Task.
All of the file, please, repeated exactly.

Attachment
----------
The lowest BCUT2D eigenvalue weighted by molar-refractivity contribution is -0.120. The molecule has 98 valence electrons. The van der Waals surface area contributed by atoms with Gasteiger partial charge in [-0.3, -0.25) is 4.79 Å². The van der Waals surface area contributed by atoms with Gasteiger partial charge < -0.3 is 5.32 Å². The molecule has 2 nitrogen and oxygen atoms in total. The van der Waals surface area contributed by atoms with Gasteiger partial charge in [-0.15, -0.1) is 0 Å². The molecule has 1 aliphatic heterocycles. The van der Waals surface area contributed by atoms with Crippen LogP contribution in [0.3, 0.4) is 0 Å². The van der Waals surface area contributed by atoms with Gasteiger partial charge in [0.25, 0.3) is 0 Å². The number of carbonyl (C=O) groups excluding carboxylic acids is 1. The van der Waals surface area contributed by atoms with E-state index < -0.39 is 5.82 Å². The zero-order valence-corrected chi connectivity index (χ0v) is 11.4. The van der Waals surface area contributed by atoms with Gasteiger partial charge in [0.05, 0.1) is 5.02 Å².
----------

The lowest BCUT2D eigenvalue weighted by molar-refractivity contribution is -0.120. The molecule has 98 valence electrons. The van der Waals surface area contributed by atoms with Gasteiger partial charge in [-0.3, -0.25) is 4.79 Å². The van der Waals surface area contributed by atoms with Gasteiger partial charge < -0.3 is 5.32 Å². The molecule has 2 nitrogen and oxygen atoms in total. The van der Waals surface area contributed by atoms with Gasteiger partial charge in [-0.15, -0.1) is 0 Å². The molecule has 1 aliphatic heterocycles. The van der Waals surface area contributed by atoms with Crippen LogP contribution in [0.3, 0.4) is 0 Å². The van der Waals surface area contributed by atoms with Gasteiger partial charge in [0.25, 0.3) is 0 Å². The number of carbonyl (C=O) groups excluding carboxylic acids is 1. The van der Waals surface area contributed by atoms with E-state index < -0.39 is 5.82 Å². The zero-order valence-corrected chi connectivity index (χ0v) is 11.4. The van der Waals surface area contributed by atoms with Gasteiger partial charge in [0.05, 0.1) is 5.02 Å².